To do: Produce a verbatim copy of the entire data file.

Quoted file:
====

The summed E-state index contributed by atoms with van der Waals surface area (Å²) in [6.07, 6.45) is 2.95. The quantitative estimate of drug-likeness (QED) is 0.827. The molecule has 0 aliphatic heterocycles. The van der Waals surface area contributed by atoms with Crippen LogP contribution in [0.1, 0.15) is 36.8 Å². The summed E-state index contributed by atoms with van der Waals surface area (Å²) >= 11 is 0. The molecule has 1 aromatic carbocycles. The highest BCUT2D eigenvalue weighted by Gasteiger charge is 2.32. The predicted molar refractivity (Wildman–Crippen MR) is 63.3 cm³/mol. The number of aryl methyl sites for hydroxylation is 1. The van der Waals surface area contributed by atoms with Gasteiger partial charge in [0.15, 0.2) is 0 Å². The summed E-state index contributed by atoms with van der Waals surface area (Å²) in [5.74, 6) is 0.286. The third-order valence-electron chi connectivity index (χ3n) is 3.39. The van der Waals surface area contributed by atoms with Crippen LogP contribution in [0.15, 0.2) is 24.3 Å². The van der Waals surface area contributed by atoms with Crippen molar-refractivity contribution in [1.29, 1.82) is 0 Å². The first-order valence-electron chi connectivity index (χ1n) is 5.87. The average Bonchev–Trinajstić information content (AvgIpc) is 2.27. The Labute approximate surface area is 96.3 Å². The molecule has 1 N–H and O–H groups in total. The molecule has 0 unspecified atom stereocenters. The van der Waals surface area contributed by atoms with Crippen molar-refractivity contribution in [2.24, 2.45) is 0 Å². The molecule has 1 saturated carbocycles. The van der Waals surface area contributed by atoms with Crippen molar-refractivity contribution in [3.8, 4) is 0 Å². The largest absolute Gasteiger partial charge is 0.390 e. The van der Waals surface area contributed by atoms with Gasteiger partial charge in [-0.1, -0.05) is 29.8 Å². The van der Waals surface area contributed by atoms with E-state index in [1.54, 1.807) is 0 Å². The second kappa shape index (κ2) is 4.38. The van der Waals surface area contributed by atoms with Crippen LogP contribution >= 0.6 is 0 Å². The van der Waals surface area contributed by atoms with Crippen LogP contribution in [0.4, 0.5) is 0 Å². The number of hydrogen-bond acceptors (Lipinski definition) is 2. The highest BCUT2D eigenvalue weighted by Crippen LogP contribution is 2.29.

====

The summed E-state index contributed by atoms with van der Waals surface area (Å²) in [6.07, 6.45) is 2.95. The quantitative estimate of drug-likeness (QED) is 0.827. The molecule has 0 aliphatic heterocycles. The van der Waals surface area contributed by atoms with Crippen LogP contribution in [0.1, 0.15) is 36.8 Å². The summed E-state index contributed by atoms with van der Waals surface area (Å²) >= 11 is 0. The molecule has 1 aromatic carbocycles. The highest BCUT2D eigenvalue weighted by Gasteiger charge is 2.32. The predicted molar refractivity (Wildman–Crippen MR) is 63.3 cm³/mol. The number of aryl methyl sites for hydroxylation is 1. The van der Waals surface area contributed by atoms with Gasteiger partial charge in [0.15, 0.2) is 0 Å². The summed E-state index contributed by atoms with van der Waals surface area (Å²) in [5.74, 6) is 0.286. The third-order valence-electron chi connectivity index (χ3n) is 3.39. The van der Waals surface area contributed by atoms with Crippen LogP contribution in [0.15, 0.2) is 24.3 Å². The van der Waals surface area contributed by atoms with Crippen molar-refractivity contribution in [1.29, 1.82) is 0 Å². The first-order valence-electron chi connectivity index (χ1n) is 5.87. The average Bonchev–Trinajstić information content (AvgIpc) is 2.27. The Labute approximate surface area is 96.3 Å². The molecule has 1 N–H and O–H groups in total. The molecule has 0 unspecified atom stereocenters. The van der Waals surface area contributed by atoms with Crippen molar-refractivity contribution in [2.24, 2.45) is 0 Å². The molecule has 1 saturated carbocycles. The van der Waals surface area contributed by atoms with Crippen molar-refractivity contribution in [3.8, 4) is 0 Å². The largest absolute Gasteiger partial charge is 0.390 e. The van der Waals surface area contributed by atoms with Gasteiger partial charge in [-0.1, -0.05) is 29.8 Å². The van der Waals surface area contributed by atoms with E-state index in [1.54, 1.807) is 0 Å². The second kappa shape index (κ2) is 4.38. The van der Waals surface area contributed by atoms with Crippen LogP contribution >= 0.6 is 0 Å². The van der Waals surface area contributed by atoms with Crippen LogP contribution in [0.4, 0.5) is 0 Å². The number of hydrogen-bond acceptors (Lipinski definition) is 2. The highest BCUT2D eigenvalue weighted by Crippen LogP contribution is 2.29.